I set off running down the lane feeling better than I'd felt since before Braithwaite in the night. I soon caught up with Daniel. I was now overheating with the increased effort and the warm morning sunshine. I had to stop to remove the T-shirt I'd worn through the night. A hen soon appeared making inquisitive clucking sounds as it foraged for scraps around my rucksack. Stephen caught up with me again.

Hen searches in vain for scraps.

[Daniel impressed me with his perseverance and tenacity when so unwell and so depleted. He would normally be so much faster than this, but he was driven by the fact that he was getting himself sponsored for Cancer Research. He shouldn't have started at all but he couldn't let his sponsors down.]

The next section was a delight as I ran with Stephen as company. The sections above Ullswater always seem to be hot. This year they were brown and arid as well. I was experiencing an almost miraculous comeback now that my hydration finally seemed to be in control and I was able to run again. I eventually went on ahead of Stephen and continued to catch up other runners who had overtaken me earlier when I thought it was all over.

Hot and arid beside Ullswater.

On the lane in Bennethead a cyclist powering towards me suddenly shouted out my name and shouted words of encouragement as he passed. I had no idea who it was and stopped to find out, but he told me to carry on; he didn't want to hold me up. I found out afterwards that it was ‘stustod’ Stuart Stoddart. Thanks Stu. That really lifted me.

I was feeling unbelievably good as I continued to overtake others on my way to Dalemain. I looked at my watch and it began to dawn on me that I might make it before 11:30 after all. And so it came to pass. I arrived to the amazing welcome that was extended to all the L100 runners – rapturous applause and cheering from spectators, supporters and L50 runners – 15 minutes before the L50 was due to start. Stu Blofeld came running across like a madman to give me a hero's welcome. I filled up with emotion; I never thought I'd make it this far, let alone make it before 11:30.

A rousing welcome at Dalemain.

I entered the checkpoint tent where my drop bag was already waiting for me (word had gone ahead – such efficiency). Tony Dudley was there continuing his devoted service after closing down the Braithwaite checkpoint. Stu looked on from beyond the forbidden zone (for him) for as long as he dared until his race start. A change of socks, a good refuelling and restocking saw me fit to continue onwards.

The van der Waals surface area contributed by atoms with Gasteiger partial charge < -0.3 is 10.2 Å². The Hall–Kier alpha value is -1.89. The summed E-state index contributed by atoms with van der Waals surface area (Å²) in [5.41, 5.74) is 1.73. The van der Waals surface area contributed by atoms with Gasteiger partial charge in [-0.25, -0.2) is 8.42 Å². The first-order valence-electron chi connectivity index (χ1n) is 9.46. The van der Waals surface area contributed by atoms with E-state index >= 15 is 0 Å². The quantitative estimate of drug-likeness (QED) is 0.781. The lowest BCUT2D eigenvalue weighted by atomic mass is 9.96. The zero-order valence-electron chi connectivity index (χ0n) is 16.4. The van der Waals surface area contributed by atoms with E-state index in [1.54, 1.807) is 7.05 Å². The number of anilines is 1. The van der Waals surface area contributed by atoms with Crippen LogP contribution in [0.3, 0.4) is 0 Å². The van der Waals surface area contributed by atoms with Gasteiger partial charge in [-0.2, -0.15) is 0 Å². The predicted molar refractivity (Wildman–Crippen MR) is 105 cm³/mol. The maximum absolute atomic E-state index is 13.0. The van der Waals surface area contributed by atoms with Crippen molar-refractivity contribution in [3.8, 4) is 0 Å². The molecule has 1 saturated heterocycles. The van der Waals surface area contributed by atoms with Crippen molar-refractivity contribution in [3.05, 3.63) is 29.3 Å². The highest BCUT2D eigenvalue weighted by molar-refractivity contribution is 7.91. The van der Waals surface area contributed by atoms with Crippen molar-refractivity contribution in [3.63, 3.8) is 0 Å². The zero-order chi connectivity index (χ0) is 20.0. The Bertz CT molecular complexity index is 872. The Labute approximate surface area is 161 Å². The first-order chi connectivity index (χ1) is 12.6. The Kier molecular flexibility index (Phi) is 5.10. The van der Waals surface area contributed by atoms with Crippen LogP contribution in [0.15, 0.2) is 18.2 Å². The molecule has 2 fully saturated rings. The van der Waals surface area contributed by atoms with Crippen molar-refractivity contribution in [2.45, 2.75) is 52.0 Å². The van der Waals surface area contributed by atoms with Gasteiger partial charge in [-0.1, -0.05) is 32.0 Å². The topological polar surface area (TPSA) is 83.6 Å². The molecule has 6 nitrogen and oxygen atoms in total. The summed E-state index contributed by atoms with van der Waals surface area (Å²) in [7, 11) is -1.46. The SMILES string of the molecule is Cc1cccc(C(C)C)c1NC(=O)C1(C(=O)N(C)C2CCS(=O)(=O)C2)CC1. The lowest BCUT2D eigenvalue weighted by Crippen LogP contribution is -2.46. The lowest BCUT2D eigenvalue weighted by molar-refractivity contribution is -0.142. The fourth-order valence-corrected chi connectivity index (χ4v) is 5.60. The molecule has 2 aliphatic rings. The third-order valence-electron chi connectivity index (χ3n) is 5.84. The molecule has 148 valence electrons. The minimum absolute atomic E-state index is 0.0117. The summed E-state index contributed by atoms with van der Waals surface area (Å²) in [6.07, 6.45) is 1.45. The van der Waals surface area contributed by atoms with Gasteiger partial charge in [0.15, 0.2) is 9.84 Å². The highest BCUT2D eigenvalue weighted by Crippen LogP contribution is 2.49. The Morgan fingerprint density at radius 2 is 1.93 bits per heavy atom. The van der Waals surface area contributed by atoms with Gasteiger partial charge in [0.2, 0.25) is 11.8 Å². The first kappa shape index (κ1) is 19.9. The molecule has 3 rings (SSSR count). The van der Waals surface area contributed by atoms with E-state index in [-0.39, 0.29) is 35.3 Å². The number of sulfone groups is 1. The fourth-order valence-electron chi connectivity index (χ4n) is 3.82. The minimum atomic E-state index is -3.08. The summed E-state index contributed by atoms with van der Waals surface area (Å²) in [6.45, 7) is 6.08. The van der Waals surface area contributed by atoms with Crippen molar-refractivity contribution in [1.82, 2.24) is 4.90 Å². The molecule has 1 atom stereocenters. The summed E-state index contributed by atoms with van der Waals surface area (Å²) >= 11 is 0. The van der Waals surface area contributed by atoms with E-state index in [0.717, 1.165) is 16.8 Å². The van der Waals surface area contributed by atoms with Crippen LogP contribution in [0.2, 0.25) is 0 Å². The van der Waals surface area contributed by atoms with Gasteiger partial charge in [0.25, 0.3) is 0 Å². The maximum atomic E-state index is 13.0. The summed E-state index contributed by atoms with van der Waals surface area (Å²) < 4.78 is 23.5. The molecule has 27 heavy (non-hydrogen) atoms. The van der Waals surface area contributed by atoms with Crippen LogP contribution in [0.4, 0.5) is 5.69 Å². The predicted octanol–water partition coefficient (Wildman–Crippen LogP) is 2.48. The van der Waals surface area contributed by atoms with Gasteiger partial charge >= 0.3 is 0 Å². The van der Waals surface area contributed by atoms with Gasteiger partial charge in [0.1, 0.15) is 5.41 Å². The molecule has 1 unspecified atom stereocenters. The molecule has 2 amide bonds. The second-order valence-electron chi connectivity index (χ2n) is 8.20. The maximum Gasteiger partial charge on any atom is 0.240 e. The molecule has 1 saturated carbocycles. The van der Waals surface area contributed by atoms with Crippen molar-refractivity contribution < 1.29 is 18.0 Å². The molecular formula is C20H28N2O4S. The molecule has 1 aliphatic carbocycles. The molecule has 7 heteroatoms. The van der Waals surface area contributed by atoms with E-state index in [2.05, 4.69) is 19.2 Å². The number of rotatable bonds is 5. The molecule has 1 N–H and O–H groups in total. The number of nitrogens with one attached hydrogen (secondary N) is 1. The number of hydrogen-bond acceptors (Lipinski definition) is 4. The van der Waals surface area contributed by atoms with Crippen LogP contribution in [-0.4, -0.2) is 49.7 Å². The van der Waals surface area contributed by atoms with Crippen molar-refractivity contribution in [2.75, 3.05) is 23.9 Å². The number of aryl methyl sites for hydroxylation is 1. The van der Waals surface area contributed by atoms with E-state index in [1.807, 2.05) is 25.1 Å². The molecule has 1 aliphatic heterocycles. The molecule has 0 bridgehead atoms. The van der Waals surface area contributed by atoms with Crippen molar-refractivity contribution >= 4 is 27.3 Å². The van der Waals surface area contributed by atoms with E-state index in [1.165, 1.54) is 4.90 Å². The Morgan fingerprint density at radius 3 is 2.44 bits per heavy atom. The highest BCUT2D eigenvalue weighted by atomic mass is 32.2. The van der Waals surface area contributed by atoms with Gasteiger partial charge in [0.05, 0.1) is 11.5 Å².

Who's excited then? 50-miler Stu Blofeld, aka Captain Haddock, looks in on the forbidden zone.

Dalemain to CP9 Howtown

I felt fitter than ever before at this stage as I left Dalemain for Pooley Bridge. Now that fuelling and hydration were stabilised, my legs felt strong. My feet felt very comfortable with not a single sore spot (thanks as always to La Sportiva Crosslites). I ran alone in the hot midday sun across the fields to the marshals at the road who were waiting for the L50 onslaught, then onwards through the woods to Pooley Bridge. Spectators and photographers lined the route, waiting eagerly for the 50-milers to come steaming through. I warned a few members of the public on the narrow footpath of what was about to occur.

The first L50 runner passed me as I began my climb out of Pooley Bridge. It was 15 minutes before the next two runners passed me. (This time difference surprises me, making me wonder if the first runner was an L50 runner, but I'm sure he was.) The third group soon to overtake contained eventual winner Ben Abdelnoor, who announced his arrival by shouting out enthusiastic encouragement from behind. I had no idea he would be running the L50 when he cheered us on Friday evening. I was impressed that he was cheering me on again even though he was running his own serious race now. I cheered him on in return as he sped on ahead.

Stuart caught me up on the rocky path to Howtown above Ullswater. He was happy to loiter awhile for photos and chats, during which he expressed envy for the beautiful countryside we get to play in up here. Too right Stu; I wouldn't want to live anywhere else. Then he was off, joining the other L50-ers at their faster pace. He completed his race in 11:09:29. That's a good time. By the time I arrived at Howtown he was already on his way up Fusedale.